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Congenital Heart Diseases in Children

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Heart diseases are not just limited to adults. These diseases and disorders of the heart can strike and affect the health of neonates too. Heart diseases in newborn babies are called as congenital heart defects. The following article will provide some reliable information related to congenital heart diseases in children.

What are Congenital Heart Diseases?

The abnormalities in the heart and valves present at birth are called as congenital heart diseases. There are different types of congenital heart defects. Some cause obstruction of blood flow in the heart. In some cases, the blood flow follows a wrong path within the heart. Certain diseases are as simple as the hole in the septum. Whereas some kids are born with a complex and serious heart defect. Congenital heart disorders are one of the most common causes of deaths in children due to a birth defect.

Causes

The most common causes of congenital birth defect are genetic or environmental. 1 percent children born with congenital heart problems have genetics as the main cause. A faulty gene or chromosomes are the main reasons for heart conditions.

Environmental conditions that lead to heart conditions include:

  • Mother consuming excessive alcohol, drugs, smokes tobacco during pregnancy
  • Maternal infection like Rubella
  • A mother suffering from diabetes, SLE, phenylketonuria, etc.

Scientists and researchers are still looking for answers that will give a concrete answer to congenital heart defects.

Symptoms

Congenital heart defects tend to show very few symptoms at birth. These defects can even be missed during a physical check-up. In case of severe heart defects, some of the symptoms seen, especially in neonates include:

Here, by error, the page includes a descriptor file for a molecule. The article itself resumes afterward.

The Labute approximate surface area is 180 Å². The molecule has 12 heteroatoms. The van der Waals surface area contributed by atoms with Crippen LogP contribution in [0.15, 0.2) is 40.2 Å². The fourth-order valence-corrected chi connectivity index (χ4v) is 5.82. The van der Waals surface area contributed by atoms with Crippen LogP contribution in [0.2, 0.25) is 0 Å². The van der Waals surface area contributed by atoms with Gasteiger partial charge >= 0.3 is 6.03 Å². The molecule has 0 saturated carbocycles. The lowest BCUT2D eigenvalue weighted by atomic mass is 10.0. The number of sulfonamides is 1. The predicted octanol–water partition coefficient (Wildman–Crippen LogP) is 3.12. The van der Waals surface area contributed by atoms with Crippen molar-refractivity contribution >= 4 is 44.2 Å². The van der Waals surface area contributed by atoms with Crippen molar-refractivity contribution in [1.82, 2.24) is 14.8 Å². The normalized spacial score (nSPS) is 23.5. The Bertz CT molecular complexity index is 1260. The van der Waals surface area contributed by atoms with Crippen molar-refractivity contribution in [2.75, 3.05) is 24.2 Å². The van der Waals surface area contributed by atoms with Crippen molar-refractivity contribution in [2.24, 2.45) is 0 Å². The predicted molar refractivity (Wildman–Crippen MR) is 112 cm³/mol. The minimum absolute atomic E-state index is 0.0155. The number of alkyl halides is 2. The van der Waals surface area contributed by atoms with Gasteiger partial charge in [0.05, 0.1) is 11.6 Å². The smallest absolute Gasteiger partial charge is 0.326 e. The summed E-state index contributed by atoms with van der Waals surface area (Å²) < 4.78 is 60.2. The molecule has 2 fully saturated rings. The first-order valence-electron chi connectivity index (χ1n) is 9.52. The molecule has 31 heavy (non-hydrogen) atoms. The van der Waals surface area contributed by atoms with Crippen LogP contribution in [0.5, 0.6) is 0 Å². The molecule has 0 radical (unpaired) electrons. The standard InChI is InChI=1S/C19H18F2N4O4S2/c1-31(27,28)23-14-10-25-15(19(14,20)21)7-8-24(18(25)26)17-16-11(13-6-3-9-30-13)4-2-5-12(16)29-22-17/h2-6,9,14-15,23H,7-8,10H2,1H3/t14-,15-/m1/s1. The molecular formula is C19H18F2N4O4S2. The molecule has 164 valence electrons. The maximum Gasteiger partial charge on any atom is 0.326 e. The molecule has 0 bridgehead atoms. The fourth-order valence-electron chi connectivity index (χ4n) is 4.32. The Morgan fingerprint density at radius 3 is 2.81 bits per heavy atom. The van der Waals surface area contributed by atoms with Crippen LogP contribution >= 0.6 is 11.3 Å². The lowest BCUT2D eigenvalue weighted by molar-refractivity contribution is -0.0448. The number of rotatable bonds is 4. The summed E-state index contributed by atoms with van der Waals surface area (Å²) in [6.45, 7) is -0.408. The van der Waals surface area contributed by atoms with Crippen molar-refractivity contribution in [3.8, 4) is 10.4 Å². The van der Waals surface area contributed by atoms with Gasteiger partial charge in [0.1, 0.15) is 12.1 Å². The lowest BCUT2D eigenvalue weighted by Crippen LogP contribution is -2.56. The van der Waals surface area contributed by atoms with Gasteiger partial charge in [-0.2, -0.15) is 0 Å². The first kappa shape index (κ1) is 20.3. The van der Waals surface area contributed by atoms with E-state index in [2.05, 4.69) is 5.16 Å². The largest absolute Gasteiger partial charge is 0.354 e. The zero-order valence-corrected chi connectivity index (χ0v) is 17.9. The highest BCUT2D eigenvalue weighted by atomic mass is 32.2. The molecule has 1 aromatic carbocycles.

• Poor blood circulation
  • Cyanosis (blue tinge on lips, skin, fingernails)
  • Rapid breathing
  • Heart murmur
  • The child may easily get tired, especially while feeding
  • Failure to thrive, that is, failure to gain weight
  • Older children may get tired easily after exercising, playing or any physical activity
  • Shortness of breath
  • Fluid buildup in feet, ankles, legs as well as lungs

Types of Congenital Diseases

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Congenital heart defects have been classified into different groups by the International Congenital Heart Surgery Nomenclature (2000). Let us have a look at the different types of congenital diseases according to this classification.

Septal Defects

The septal wall separates the left and right chambers of the heart. This prevents mixing of the oxygenated blood with the deoxygenated blood. Holes in the septum leads to mixing of the blood leading to septal defects. Conditions under this group include:

  • Atrial septal defect (ASD)
  • Ventricular septal defect (VSD)

Hypoplasia

In this condition, only one side can pump blood to the body and lungs due to underdevelopment of right ventricle or the left ventricle. It is a serious and rare condition and can lead to death of the child, if immediate heart surgery is not performed. Types of hypoplasia include:

  • Hypoplastic left heart syndrome
  • Hypoplastic right heart syndrome

Cyanotic Defects

Conditions that lead to bluish-gray coloration of the skin, lips and fingertips come under cyanotic defects. This occurs due to lack of oxygen in the body. Conditions under this group include:

  • Tricuspid atresia
  • Tetralogy of Fallot
  • Transposition of the great vessels